Monday, August 20, 2007

LGBT Media Summit Ready to Go

Hundreds of journalists and media professionals from across the country will gather in San Diego next week to attend the National Lesbian & Gay Journalists Association's annual confab and LGBT Media Summit. I previewed the gathering for PressPassQ this month but the larger question remains: Does LGBT media remain viable?

LGBT media remains notoriously dysfunctional in its operation and arguably with its lack of ethics. I can certainly attest to my own experiences first hand. Cathy Renna of Renna Communications desribed this constant question during our interview for this story. She worked for the Gay and Lesbian Alliance Against Defamation for more than a decade and has insight onto the industry most others simply do not. She said LGBT media often publishes LGBT stories which mainstream media simply does not. Renna added this medium allows her and her communications colleagues to reach their target audience. Both of these facts justify LGBT media's continued relevency. It will certainly continue to evolve, however, as media in general remains in a sort of crisis.

As the National Lesbian and Gay Journalists Association (NLGJA) makes final preparations for its convention in San Diego, organizers hope the fourth annual LGBT Media Summit slated for Aug. 30 will provide attendees the opportunity to compare notes and share ideas about the industry and how to improve it.

CBS News on Logo executive producer Court Passant, Advocate editor Anne Stockwell, BoiFromTroy blogger Scott Olin Schmidt, and Human Rights Campaign director of media relations Brad Luna are among the more than two dozen journalists, media professionals, and activists from across the country who will discuss gay press coverage of GLBT conservatives, the impact of the continued consolidation of GLBT media, and a host of other topics.

Summit co-chair Libby Post, whose syndicated “Lesbian Notions” column appears in GLBT publications across the country, said the summit provides GLBT media an opportunity to grow and expand their influence. (Post’s column is syndicated by Q Syndicate, co-publisher of Press Pass Q.)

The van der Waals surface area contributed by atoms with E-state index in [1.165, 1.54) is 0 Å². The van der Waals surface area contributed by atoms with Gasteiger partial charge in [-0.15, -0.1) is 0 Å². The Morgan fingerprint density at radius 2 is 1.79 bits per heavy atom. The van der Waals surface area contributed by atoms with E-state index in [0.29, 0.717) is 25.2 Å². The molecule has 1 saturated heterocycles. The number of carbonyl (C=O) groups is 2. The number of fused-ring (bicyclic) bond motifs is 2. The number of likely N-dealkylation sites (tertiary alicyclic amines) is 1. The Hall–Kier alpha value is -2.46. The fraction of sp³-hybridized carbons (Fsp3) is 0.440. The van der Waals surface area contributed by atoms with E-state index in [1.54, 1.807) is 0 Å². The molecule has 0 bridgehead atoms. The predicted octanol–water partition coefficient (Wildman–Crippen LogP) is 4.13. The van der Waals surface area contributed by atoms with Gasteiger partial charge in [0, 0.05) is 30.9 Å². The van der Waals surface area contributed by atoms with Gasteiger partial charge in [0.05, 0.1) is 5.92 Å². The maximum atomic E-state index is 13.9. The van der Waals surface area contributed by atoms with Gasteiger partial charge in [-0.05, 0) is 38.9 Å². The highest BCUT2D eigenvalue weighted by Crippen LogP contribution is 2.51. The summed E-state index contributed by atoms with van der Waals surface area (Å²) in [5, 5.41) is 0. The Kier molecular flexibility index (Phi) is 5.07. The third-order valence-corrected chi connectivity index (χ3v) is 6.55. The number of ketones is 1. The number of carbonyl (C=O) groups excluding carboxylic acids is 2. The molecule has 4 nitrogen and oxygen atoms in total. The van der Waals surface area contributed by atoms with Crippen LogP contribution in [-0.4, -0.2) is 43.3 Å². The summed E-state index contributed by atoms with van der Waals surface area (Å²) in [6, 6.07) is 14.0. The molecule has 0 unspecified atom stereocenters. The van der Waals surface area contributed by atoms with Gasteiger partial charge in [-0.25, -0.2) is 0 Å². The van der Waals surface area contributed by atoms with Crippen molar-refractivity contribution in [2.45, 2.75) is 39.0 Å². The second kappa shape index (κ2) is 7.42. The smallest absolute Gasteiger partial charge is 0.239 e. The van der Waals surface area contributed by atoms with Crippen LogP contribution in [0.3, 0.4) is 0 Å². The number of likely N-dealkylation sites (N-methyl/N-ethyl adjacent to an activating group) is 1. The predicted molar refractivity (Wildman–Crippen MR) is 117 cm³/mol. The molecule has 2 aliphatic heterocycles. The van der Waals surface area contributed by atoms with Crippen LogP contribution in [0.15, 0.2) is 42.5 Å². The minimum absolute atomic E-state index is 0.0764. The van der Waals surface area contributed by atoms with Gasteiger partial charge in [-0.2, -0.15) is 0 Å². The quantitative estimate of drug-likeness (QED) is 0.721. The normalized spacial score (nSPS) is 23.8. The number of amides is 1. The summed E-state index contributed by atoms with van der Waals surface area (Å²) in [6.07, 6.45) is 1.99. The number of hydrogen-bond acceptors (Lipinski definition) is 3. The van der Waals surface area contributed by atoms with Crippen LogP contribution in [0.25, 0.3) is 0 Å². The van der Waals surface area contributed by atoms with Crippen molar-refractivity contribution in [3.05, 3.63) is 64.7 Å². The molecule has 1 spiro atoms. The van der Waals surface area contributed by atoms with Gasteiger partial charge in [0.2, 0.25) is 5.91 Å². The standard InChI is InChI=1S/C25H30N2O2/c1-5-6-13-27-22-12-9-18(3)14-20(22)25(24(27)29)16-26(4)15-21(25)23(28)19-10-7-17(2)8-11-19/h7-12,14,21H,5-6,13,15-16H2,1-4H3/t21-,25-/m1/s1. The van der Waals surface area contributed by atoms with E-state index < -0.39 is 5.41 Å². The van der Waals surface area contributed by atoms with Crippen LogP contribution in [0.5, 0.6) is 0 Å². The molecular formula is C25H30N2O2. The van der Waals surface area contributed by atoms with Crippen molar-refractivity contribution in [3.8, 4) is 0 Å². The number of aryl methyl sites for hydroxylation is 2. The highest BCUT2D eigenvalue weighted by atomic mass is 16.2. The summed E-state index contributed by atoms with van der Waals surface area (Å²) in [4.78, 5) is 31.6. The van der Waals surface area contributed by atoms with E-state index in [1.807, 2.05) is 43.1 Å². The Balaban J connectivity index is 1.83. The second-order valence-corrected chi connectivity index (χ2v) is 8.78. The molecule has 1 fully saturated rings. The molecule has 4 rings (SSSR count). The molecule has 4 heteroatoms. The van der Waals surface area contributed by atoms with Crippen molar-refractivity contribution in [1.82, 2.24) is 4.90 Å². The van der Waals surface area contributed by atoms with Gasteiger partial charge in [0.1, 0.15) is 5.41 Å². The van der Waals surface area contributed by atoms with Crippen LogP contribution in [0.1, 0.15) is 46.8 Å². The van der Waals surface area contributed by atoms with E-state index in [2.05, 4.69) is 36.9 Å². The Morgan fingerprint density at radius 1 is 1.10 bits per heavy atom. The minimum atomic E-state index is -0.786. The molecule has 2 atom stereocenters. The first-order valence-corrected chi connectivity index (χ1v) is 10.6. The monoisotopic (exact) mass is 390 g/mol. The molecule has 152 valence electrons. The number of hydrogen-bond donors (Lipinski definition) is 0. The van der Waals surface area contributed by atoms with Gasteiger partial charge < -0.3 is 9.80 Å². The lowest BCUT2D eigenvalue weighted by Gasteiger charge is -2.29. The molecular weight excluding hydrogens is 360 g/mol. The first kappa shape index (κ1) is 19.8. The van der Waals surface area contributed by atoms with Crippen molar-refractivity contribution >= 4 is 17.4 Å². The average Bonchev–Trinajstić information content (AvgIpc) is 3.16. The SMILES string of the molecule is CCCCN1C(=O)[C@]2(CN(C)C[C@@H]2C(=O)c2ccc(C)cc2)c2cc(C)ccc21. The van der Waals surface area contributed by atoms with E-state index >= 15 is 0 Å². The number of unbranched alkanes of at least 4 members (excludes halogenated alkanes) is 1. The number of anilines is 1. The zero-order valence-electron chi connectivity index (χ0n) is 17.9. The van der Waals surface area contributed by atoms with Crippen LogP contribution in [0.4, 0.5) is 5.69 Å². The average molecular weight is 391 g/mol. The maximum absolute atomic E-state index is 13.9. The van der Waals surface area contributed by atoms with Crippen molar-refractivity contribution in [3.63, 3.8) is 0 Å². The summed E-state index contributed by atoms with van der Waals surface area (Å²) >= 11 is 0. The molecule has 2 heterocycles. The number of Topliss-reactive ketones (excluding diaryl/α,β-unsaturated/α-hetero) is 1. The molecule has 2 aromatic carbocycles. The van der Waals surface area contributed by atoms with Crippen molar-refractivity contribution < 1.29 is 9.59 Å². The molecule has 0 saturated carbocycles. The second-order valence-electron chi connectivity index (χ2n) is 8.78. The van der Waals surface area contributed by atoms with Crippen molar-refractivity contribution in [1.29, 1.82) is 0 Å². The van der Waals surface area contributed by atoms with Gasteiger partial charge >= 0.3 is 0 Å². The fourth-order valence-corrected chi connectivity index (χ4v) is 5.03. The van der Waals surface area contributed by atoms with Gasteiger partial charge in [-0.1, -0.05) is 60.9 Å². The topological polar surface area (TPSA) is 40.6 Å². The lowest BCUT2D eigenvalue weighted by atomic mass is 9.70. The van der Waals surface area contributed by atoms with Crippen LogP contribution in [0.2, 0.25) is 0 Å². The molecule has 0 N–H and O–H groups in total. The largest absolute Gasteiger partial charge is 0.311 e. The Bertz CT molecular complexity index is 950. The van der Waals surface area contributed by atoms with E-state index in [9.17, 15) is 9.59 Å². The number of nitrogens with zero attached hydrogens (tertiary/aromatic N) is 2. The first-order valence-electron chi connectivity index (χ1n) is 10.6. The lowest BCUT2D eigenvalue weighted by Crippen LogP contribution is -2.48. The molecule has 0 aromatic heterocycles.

Renna Communications managing partner Cathy Renna will join five others on a panel that will focus on how GLBT media interact with public relations professionals. The former Gay and Lesbian Alliance Against Defamation staffer said the summit provides her and her colleagues a great opportunity to interact with journalists who cover GLBT issues. Renna added the panelists themselves reflect the larger debate around GLBT media's relevancy.

"The need for GLBT media is a question that's always being asked," she said.

San Diego Union-Tribune reporter Pat Sherman will discuss mainstream media's increased coverage of GLBT stories and the impact it has among traditionally pink media outlets. Sherman further expressed optimism that media professionals from both sides of the journalistic aisle will leave the summit with concrete suggestions on how to improve their GLBT-specific coverage.

"We want mainstream media to cover [our] issues," he said. "Now the challenge becomes how do we not become irrelevant. … Competition makes us stronger within gay media and mainstream media."

NLGJA held its first LGBT Media Summit at its 2004 convention in New York. Board president Eric Hegedus said the confab provides a unique opportunity for media professionals to discuss issues that he feels continue to impact both GLBT and mainstream media.

"These are topics that need to be discussed in open forums," he said. "We're giving everyone a chance to talk about what's important today, and what will be down the road."

Post agreed. "I'm hoping – as the Media Summit has been in past years – [it will] bring GLBT media people together in a setting where they can share their professional best practices and work together," she said. "It is an opportunity to help the GLBT media grow and move ahead."

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